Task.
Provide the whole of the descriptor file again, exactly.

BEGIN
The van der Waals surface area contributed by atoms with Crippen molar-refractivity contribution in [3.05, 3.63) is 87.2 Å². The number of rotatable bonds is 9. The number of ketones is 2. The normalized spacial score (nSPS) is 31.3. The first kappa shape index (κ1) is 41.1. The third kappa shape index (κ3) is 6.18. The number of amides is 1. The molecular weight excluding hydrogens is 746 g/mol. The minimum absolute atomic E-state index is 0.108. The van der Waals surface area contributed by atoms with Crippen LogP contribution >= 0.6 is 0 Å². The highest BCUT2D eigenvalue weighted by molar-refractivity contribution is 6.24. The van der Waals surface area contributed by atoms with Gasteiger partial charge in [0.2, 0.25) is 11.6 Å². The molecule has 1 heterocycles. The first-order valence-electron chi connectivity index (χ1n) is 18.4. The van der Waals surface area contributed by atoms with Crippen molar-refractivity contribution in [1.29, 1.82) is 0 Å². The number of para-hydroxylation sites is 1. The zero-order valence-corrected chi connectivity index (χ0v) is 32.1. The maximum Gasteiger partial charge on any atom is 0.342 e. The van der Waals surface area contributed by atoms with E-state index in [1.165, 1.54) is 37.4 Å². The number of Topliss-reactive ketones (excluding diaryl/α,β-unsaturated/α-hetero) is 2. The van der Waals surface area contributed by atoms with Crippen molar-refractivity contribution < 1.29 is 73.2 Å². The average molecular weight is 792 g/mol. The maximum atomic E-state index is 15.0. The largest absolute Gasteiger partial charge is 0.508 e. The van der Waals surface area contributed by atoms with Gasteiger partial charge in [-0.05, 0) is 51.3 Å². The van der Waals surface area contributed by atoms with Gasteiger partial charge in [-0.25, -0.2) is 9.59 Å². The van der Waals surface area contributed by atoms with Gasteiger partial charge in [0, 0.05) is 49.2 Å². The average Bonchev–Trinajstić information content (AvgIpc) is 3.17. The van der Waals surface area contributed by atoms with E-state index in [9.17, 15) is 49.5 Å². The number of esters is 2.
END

The van der Waals surface area contributed by atoms with Crippen molar-refractivity contribution in [3.05, 3.63) is 87.2 Å². The number of rotatable bonds is 9. The number of ketones is 2. The normalized spacial score (nSPS) is 31.3. The first kappa shape index (κ1) is 41.1. The third kappa shape index (κ3) is 6.18. The number of amides is 1. The molecular weight excluding hydrogens is 746 g/mol. The minimum absolute atomic E-state index is 0.108. The van der Waals surface area contributed by atoms with Crippen LogP contribution >= 0.6 is 0 Å². The highest BCUT2D eigenvalue weighted by molar-refractivity contribution is 6.24. The van der Waals surface area contributed by atoms with Gasteiger partial charge in [0.2, 0.25) is 11.6 Å². The molecule has 1 heterocycles. The first-order valence-electron chi connectivity index (χ1n) is 18.4. The van der Waals surface area contributed by atoms with Crippen molar-refractivity contribution in [1.29, 1.82) is 0 Å². The number of para-hydroxylation sites is 1. The zero-order valence-corrected chi connectivity index (χ0v) is 32.1. The maximum Gasteiger partial charge on any atom is 0.342 e. The van der Waals surface area contributed by atoms with E-state index in [1.165, 1.54) is 37.4 Å². The number of Topliss-reactive ketones (excluding diaryl/α,β-unsaturated/α-hetero) is 2. The van der Waals surface area contributed by atoms with Crippen molar-refractivity contribution < 1.29 is 73.2 Å². The average molecular weight is 792 g/mol. The maximum atomic E-state index is 15.0. The largest absolute Gasteiger partial charge is 0.508 e. The van der Waals surface area contributed by atoms with Gasteiger partial charge in [-0.05, 0) is 51.3 Å². The van der Waals surface area contributed by atoms with Gasteiger partial charge in [-0.25, -0.2) is 9.59 Å². The van der Waals surface area contributed by atoms with Gasteiger partial charge in [0, 0.05) is 49.2 Å². The average Bonchev–Trinajstić information content (AvgIpc) is 3.17. The van der Waals surface area contributed by atoms with E-state index in [9.17, 15) is 49.5 Å². The number of esters is 2.